New Zealand’s tertiary sector has a crucial role to play in helping to address the huge skills shortage we are seeing across New Zealand industries.

Brad Olsen, Principal Economist and Director at Infometrics and a leading economic commentator, says with the difficulty New Zealand is experiencing around finding skilled workers, as well as changes to New Zealand’s migration rules, there needs to be a clear focus on better workforce planning and delivery.

“New Zealand’s economy has responded strongly since COVID-19 hit,” says Olsen. “But different sectors, regions and groups have experienced an uneven recovery and there remains some uncertainty for the future.

“The way New Zealanders work and study will need to change, with more digital options, smaller, more pivotable training solutions, as well as a greater focus on building strong talent pipelines. How we get ourselves into a position to address this skills shortage should be a key priority.

“Longer-term changes to New Zealand’s workforce, such as an aging population and different migration settings, mean we need to act now to ensure people have the right skills in the future.”

Olsen will be tackling this topic in his keynote address in the upcoming New Zealand Vocational Education and Training Research Forum (NZVETRF), the annual forum for the Vocational Education & Training (VET) community, which will be held online on 8 & 9 September 2021 from 12.30pm to 5pm.

Brad Olsen

The NZVETRF is in its 17th year and has become known as a crucial event in the VET calendar for the community’s leaders and practitioners to have cross-sector discussion and networking, and the opportunity to draw on research and practice across all the tertiary sub-sectors.

The event, which is sponsored by Skills Consulting Group and Ako Aotearoa, is themed A Journey Through Change, and will touch on the ongoing effects of COVID, their effect on the tertiary landscape, and the sector transformation that is taking place through the Reform of Vocational Education (RoVE).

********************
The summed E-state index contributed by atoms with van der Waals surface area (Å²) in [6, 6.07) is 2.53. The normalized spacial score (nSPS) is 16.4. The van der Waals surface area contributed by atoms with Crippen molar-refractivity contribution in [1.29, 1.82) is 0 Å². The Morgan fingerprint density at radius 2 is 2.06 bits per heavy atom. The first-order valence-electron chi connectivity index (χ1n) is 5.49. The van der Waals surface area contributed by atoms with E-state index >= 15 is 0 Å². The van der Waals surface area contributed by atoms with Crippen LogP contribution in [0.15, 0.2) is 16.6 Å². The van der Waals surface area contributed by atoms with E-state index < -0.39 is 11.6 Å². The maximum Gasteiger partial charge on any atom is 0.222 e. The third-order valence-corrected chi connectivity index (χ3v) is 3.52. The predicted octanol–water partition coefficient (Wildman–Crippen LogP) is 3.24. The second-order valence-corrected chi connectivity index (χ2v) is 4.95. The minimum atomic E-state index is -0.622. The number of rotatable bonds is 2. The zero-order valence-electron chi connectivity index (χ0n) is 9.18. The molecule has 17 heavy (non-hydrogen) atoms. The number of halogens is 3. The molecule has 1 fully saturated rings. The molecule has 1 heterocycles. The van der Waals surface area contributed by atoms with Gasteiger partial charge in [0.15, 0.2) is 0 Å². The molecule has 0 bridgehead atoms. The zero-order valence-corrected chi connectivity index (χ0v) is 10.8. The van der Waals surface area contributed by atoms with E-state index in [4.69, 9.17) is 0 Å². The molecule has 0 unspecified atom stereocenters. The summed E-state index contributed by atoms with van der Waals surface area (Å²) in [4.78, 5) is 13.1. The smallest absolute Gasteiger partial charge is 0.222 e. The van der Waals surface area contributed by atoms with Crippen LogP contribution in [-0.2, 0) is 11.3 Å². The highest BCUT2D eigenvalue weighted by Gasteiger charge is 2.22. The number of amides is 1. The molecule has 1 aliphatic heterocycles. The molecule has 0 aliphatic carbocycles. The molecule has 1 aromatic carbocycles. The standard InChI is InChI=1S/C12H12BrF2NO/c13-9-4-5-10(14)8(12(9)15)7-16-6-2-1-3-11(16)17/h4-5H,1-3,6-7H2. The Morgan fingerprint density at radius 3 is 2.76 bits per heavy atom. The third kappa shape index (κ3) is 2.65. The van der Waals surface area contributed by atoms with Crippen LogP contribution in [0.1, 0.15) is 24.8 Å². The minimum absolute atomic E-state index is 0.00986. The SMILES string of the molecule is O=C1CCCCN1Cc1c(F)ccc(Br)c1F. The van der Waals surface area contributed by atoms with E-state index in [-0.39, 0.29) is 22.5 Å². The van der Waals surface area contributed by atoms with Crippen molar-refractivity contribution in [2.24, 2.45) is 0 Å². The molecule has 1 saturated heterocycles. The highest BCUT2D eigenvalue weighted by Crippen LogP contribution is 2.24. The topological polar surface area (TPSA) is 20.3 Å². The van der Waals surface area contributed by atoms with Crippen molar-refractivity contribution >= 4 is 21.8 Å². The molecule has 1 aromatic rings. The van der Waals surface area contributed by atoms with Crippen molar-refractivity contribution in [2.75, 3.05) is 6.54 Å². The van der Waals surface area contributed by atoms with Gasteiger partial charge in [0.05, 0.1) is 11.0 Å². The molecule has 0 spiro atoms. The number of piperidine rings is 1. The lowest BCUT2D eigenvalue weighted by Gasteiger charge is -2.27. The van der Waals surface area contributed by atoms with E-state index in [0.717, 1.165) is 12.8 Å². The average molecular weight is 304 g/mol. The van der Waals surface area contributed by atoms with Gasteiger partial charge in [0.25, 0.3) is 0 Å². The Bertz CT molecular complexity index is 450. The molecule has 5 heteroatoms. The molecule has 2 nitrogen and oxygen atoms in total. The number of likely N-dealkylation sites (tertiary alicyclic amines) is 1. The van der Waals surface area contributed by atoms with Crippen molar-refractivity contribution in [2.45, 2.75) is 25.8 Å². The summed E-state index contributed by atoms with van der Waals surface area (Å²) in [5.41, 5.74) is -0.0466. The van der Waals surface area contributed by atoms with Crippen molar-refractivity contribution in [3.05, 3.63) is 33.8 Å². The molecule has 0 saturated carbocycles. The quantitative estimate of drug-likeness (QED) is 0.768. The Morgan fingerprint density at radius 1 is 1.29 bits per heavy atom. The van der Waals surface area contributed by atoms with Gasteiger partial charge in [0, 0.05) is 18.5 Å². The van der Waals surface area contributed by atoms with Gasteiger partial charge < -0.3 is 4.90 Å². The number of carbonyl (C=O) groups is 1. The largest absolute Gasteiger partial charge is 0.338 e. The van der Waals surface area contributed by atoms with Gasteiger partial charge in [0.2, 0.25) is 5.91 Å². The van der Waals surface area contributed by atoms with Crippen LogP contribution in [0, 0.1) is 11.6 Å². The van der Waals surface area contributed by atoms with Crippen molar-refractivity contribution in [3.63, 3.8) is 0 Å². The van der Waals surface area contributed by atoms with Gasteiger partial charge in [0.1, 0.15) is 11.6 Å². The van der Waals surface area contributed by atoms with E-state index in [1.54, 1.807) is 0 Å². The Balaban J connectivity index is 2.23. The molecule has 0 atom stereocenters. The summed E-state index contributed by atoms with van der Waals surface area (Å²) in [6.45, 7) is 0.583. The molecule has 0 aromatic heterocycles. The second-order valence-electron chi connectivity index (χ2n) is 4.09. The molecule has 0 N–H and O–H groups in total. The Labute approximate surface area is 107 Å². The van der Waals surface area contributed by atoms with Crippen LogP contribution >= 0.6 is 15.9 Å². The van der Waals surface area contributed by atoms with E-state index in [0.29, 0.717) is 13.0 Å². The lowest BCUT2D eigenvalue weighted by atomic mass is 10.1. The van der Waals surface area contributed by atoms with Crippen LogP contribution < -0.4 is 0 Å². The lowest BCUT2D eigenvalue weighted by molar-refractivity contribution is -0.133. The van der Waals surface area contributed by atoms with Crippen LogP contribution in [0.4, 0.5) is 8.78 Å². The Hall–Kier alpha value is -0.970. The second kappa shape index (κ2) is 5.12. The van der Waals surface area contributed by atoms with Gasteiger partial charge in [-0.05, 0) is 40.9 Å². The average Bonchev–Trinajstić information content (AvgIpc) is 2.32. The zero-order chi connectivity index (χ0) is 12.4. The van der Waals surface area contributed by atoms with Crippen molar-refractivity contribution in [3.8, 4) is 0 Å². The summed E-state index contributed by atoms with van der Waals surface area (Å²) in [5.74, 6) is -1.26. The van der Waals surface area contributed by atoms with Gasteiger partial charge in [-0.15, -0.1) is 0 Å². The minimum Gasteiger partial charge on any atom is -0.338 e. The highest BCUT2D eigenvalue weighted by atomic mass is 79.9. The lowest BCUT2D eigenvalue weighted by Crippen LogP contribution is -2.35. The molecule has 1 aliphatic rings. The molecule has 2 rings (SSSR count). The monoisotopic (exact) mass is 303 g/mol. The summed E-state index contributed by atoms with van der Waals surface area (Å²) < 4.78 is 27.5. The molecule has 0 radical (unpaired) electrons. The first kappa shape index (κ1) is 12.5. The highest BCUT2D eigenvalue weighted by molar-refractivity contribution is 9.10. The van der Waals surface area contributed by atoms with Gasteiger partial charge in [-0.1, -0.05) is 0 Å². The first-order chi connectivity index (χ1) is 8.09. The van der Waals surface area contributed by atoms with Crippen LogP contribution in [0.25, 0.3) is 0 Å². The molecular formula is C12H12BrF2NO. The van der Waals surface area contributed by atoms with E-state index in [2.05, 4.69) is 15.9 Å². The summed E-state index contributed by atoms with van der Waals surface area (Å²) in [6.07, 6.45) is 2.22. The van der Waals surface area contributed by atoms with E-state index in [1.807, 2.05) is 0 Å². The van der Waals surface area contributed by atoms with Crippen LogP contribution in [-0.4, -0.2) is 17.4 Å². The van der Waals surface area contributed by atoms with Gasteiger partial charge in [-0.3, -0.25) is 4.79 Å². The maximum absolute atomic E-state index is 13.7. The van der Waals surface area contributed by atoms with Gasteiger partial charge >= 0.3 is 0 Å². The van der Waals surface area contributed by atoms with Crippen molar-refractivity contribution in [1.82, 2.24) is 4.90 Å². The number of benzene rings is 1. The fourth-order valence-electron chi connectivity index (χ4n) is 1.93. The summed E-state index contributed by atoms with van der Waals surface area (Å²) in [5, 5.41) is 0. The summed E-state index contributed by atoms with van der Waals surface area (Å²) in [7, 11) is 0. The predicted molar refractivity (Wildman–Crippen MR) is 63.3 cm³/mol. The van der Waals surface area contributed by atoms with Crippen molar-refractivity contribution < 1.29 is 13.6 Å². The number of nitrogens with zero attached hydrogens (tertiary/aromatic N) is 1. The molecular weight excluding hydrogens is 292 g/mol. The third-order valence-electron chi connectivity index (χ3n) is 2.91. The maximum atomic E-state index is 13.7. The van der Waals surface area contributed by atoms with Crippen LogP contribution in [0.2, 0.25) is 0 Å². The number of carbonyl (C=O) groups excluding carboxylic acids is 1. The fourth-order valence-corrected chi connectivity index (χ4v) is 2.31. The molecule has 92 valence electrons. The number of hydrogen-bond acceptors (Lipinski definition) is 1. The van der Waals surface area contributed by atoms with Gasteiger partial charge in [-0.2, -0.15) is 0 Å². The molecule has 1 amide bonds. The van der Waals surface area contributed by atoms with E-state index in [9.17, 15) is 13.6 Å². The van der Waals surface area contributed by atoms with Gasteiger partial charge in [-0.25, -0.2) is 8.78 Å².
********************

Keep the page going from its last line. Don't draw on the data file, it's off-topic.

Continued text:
Olsen, who was named the 2020 Young Wellingtonian of the Year, will be giving his view on the economic effects of COVID-19 and the reimagination of the New Zealand economy, as jobs are lost, business practices change and the “new” normal emerges.

Alongside Olsen, this year’s programme features a number of international keynotes, including Olly Newton, Executive Director at Edge Foundation UK, and Wolfgang Steinle, Deputy Principal at Kerschensteinerschule Stuttgart. Both will bring important perspectives on advanced apprenticeships, youth employment and effective partnerships between education providers and business – a topic highly relevant to the current VET system changes in New Zealand.

ConCOVE and the Food and Fibre CoVE will also be appearing in an exclusive panel as part of the forum, to discuss their role and work in the reformed VET system.

Skills Consulting Group’s reach and experience in the international education sector meant the 2020 event was able to achieve an impressive international reach.

“This forum is extremely relevant for all players across industry sectors,” says Garry Fissenden, CEO of Skills Consulting Group. “It is for policy makers and educationalists, but also employers and those involved in the wider training and education of employees across all industries. It is where we can talk in-depth about the roadmap we need in this country to build the skills of the future.

“It’s an important discussion to be having right now and could hold the key to where we go from here in terms of closing that skills gap.”

Ako Aotearoa says that having a dedicated event where those in the wider VET community can come together to share experience, research and practice for a successful outcome for all is hugely beneficial.

“Ako Aotearoa is proud to partner again this year with Skills Consulting Group. This continues the legacy of sharing evidence and best practice on work-based training success at the NZVETRF since 2004,” says Helen Lomax, Director of Ako Aotearoa.

“We also look forward to launching the Dyslexia Friendly Quality Mark (DFQM), an exciting new opportunity to support organisations and learners/trainees with neurodiverse needs in Aotearoa New Zealand and beyond,” says Ms Lomax.

Even though the event has previously been in-person, Fissenden says continuing with the virtual environment, which is state-of-the-art and hosted on ground-breaking 6Connex technology, was the obvious choice. It looks and feels like a real conference, with an auditorium, networking lounges and sponsor booths.

“We have chosen to keep the event online as it provides the opportunity for a truly immersive forum, which enables participants to network and interact with peers, both within New Zealand and internationally.”

For the full list of presenters at this year’s forum on 8 & 9 September, a detailed schedule and more information on how to register, visit https://vocationalforum.org.nz/.

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